Jalal ad-Din Rumi (1207 – 1273) was a Sufi mystic and Persian poet. His mystical poetry has a universal appeal, which has made him one of the most celebrated poets of the modern age.
Rumi was born in 1207 in Wakhsh (present-day Tajikistan), in what is now Afghanistan. He frequently travelled throughout his life, due to the political turmoils of his era. After the Mongol invasion of Central Asia around 1215, Rumi’s family moved steadily westward. They visited Baghdad (in modern-day Iraq), Persia (modern-day Iran) and made a pilgrimage to Mecca. The family finally settled in Konya (modern-day Turkey)
Rumi was brought up in the Islamic faith and became well acquainted with the Quran. Rumi became a celebrated scholar and was admired for his learning. At the age of 25, Rumi took up a position as the Islamic Mmolvi of a madras in Konya. Although following the Sufi path, he became an Islamic jurist and gave sermons in the mosques of Konya.
However, his life changed when he met the wandering Sufi mystic Sham al-Din in 1244. This meeting had a profound impact on Rumi, he felt Sham to be a divinely inspired person, and he took him to be his Guru. Under the guidance of Shams, Rumi lost interest in the more cerebral academic studies and became enamoured of the way of the mystic – the path of the heart. Rumi became an ascetic and devoted to the unorthodox spiritual path.
The sky was lit
by the splendor of the moon
I fell to the ground
has made me sure
I am ready to forsake
this worldly life
to the magnificence
of your Being
– Rumi, Translated by Fereydoun Kia
Only four years after meeting Shams, Shams disappeared (rumours suggested he was murdered with the connivance of Rumi’s son, jealous of his father’s devotion to Shams). Rumi’s grief led to some of his greatest poetry in the Divan-e Shams-e Tabrizi.
This spiritual devotion manifested itself in Rumi’s ecstatic mystical poetry. In particular, Rumi captured the divine romance of lover and beloved – the perpetual yearning for the Divine.
The flowers are blooming
with the exultation of your Spirit.
I long to escape the prison of my ego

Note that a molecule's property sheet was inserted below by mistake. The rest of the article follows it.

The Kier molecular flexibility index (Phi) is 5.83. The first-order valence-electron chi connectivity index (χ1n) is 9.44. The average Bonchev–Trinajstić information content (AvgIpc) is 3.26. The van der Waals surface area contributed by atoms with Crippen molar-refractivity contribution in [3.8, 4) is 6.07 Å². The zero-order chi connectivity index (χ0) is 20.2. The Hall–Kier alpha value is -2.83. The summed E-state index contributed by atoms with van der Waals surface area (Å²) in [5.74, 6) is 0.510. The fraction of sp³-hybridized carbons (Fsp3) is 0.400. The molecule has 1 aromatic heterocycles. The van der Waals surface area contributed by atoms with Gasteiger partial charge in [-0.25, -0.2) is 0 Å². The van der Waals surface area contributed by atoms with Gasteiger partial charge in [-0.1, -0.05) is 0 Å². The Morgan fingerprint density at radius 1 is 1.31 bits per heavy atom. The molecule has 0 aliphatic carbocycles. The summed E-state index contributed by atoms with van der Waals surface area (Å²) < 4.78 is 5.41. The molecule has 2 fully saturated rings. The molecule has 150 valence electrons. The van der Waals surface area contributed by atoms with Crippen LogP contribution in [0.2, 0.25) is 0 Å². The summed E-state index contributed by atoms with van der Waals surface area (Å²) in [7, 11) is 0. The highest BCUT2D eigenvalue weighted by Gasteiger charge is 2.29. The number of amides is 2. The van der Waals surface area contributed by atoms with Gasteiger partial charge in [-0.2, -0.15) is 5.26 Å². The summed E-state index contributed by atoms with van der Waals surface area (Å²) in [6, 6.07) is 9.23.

and lose myself
in the mountains and the desert.
Through his poetry, Rumi expressed his philosophy which included tolerance of all religious beliefs, the importance of goodness and charity, the belief in reincarnation and the soul’s evolution. Rumi also playfully hinted at the limitations of conventional morality and religion – hinting the way of the heart transcended religious doctrines. Above all, he advocated the importance of love. Rumi passionately believed in the capacity of poetry, music and dance as a path to union with God.
Both light and shadow
are the dance of Love.
Love has no cause;
it is the astrolabe of God’s secrets.
Lover and Loving are inseparable
Although I may try to describe Love
when I experience it I am speechless.
– Rumi, Translated by Fereydoun Kia
Rumi’s poetry contained lines based on the Quran, but he explored themes beyond the narrow boundaries of religion. People see in his poetry a glimpse of the Divine and the universal quest of love. This transcendental quality of Rumi’s poetry has given him a universal appeal. Even during his lifetime, he acquired followers from a diversity of religious background.
Rumi died on 17 December 1273 in Konya. The epitaph on the place of his burial states:
When we are dead, seek not our tomb in the earth, but find it in the hearts of men.
At his funeral, which lasted over a month, he was visited by Muslims, Jews, Persians, Christians and Greeks.
Rumi’s teachings and poetry formed a basis for the practice of the Whirling Dervishes and the path of the Mevlevi tradition of Sufism. Rumi’s faith was born from the Islamic religion. He makes frequent reference to the Quran.
Flee to God’s Qur’an, take refuge in it there with the spirits of the prophets merge. The Book conveys the prophets’ circumstances those fish of the pure sea of Majesty.
However, Rumi was never limited to scriptural interpretations of religious doctrine. He taught and exemplified the fact that the essential aspect of religion is an individual seeking and personal experience of the divine. According to E. Brown, Rumi was a Sunni Muslim, but it an interpretation of Islam that was mystical and universal.
Citation: Pettinger, Tejvan. “Biography of Rumi”, Oxford, UK www.biographyonline.net – Published 24th July 2013. Last updated 22 Feb 2018.
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